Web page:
Some earthworms have the facility to replace or replicate lost segments, including some that can regenerate a new head.
Most polychaete worms have separate males and females and external fertilization.
Worm is a common name for any of a diverse group of invertebrate animals with a flexible, soft, typically long and slender body and generally without obvious appendages.
Earthworms aerate and mix the soil, help with composting (converting dead organic matter into rich humus), and convert soil particles into accessible nutrients.
Worms vary in size from less than 1 millimeter (0.04 inch) in certain aschelminths to more than 30 meters (100 feet) in certain ribbon worms.
Other worms are used as bait for recreational fishing and as indicators for monitoring the health of environments.
About 2,700 of the invertebrates known as worms are earthworms.
Hence, "helminthology" is the study of parasitic worms.
Worm species differ in their abilities to move about on their own.
The most common worm is the earthworm, a member of phylum Annelida.
Other invertebrate groups may be called worms, especially colloquially.
Worms may also be called helminths, particularly in medical terminology when referring to parasitic worms, especially the Nematoda (roundworms) and Cestoda (tapeworms).
Earthworms are hermaphrodites but generally cannot fertilize their own eggs.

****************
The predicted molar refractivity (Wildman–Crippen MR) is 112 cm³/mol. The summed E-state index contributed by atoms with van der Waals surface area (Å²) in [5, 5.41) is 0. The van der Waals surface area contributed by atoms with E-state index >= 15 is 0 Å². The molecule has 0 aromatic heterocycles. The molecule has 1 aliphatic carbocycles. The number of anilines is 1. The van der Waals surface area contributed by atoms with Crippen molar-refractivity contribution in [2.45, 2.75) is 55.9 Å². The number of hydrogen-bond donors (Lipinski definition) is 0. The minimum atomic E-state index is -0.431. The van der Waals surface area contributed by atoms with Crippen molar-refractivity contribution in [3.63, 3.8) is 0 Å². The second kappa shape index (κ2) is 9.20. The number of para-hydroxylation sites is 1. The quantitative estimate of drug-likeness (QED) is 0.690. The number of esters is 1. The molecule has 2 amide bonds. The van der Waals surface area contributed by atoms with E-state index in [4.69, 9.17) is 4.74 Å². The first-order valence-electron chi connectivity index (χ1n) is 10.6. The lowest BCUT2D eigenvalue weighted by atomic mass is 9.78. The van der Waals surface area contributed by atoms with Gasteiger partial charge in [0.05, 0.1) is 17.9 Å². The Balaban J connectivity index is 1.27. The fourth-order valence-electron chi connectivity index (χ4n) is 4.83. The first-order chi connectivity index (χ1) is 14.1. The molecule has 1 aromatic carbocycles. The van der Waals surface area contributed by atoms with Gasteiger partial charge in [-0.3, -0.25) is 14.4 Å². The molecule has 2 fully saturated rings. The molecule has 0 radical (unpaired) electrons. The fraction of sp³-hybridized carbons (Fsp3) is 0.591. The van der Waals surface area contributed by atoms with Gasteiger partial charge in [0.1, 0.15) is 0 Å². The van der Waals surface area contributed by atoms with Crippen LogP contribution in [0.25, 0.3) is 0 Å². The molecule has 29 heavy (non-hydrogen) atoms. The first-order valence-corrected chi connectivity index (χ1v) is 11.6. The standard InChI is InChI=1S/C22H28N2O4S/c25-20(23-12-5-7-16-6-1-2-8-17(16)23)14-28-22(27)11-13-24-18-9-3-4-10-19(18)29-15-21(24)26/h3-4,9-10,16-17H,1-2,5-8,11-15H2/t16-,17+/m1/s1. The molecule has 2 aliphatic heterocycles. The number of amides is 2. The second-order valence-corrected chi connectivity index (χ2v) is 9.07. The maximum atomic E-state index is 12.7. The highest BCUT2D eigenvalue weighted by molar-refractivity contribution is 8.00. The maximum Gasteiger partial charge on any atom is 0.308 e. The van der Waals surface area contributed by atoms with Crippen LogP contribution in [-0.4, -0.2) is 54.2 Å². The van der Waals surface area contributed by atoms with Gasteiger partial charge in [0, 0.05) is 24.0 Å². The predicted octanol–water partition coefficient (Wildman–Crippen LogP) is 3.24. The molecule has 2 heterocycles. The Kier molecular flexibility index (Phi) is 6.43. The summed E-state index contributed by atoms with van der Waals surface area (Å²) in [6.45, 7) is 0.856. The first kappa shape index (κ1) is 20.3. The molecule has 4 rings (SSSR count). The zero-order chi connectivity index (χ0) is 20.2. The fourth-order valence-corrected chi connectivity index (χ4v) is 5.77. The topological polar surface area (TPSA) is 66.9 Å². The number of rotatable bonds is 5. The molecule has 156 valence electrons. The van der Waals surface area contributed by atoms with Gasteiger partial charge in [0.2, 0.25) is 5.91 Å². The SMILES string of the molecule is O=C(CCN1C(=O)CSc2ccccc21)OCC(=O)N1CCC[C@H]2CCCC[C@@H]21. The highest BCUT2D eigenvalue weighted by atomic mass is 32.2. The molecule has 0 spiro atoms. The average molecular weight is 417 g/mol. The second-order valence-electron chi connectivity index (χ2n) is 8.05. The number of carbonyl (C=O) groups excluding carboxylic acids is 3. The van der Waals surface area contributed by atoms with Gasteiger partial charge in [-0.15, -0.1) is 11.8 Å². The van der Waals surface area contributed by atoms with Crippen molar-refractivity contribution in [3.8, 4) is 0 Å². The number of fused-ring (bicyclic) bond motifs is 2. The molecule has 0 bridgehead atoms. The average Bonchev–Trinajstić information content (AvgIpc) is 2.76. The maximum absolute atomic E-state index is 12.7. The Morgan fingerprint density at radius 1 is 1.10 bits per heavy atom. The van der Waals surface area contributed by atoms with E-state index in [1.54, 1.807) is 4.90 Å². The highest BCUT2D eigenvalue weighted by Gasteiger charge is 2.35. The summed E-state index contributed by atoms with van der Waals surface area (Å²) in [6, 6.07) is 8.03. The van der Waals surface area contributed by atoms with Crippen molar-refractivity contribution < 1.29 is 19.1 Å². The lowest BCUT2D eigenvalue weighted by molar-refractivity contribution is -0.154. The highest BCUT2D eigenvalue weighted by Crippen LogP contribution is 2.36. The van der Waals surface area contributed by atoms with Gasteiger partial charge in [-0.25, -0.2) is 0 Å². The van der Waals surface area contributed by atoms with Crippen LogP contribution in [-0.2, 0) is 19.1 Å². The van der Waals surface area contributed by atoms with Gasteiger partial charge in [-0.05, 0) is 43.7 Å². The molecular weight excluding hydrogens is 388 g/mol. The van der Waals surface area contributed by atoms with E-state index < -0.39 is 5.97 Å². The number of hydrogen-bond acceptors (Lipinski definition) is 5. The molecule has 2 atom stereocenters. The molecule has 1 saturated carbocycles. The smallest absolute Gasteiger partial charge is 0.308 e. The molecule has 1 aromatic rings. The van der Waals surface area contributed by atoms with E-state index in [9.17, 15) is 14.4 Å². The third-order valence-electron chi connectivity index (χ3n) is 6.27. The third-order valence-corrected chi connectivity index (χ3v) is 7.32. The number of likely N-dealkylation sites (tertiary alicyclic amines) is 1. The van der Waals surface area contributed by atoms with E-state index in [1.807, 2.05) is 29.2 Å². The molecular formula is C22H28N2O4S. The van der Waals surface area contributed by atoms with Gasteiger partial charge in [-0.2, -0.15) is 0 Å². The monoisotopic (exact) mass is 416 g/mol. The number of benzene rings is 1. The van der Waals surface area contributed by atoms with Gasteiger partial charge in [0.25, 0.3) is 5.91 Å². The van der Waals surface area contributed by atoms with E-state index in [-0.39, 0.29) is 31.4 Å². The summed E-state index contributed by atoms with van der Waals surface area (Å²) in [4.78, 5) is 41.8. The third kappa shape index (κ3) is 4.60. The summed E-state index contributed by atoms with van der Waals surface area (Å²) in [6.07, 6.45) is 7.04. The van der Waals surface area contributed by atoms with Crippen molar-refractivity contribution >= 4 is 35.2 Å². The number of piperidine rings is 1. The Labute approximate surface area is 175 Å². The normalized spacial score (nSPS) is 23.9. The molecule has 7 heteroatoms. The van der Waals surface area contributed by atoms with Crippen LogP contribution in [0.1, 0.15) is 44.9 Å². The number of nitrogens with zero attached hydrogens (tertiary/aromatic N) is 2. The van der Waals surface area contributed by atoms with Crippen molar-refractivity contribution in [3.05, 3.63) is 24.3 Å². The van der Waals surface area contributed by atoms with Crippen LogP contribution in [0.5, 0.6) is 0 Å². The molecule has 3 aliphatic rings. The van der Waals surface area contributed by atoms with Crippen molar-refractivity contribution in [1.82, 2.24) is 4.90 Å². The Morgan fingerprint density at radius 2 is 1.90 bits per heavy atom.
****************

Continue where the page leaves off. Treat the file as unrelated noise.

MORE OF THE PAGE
The worms may be pelagic, surface dwelling, or benthic, burrowers or tube dwellers, mobile or sessile.
Many worms have sense organs that can detect environmental change.
Some worms living in the ground help to condition the soil (such as annelids, aschelminths).
Arrow worms (Chaetognatha) are a major component of zooplankton worldwide.
Metaphorically, worms are used as a metaphor of putrefaction, death taking over life, and death itself, an image of hell.
Many worms thrive as parasites of plants (for example, aschelminths) and animals, including humans (for example, platyhelminths, aschelminths).
Hermaphroditism, the condition in which a single individual possesses both male and female reproductive parts, is common in many groups of worms.
Worms live in almost all parts of the world including marine, freshwater, and terrestrial habitats, as well as brackish and arboreal environments and the seashore.
Animals grouped as worms usually have a cylindrical, flattened, or leaf-like body shape and are often without any true limbs or appendages.
Several other worms may be free-living, or nonparasitic.
Earthworms in general have been around for 120 million years, evolving during the time of the dinosaurs.
There exists a mythological image of a never dying worm who is eternally eating dead people (Ligeia).
When an animal, such as a dog, is said to "have worms," it means that it is infested with parasitic worms, typically roundworms or tapeworms.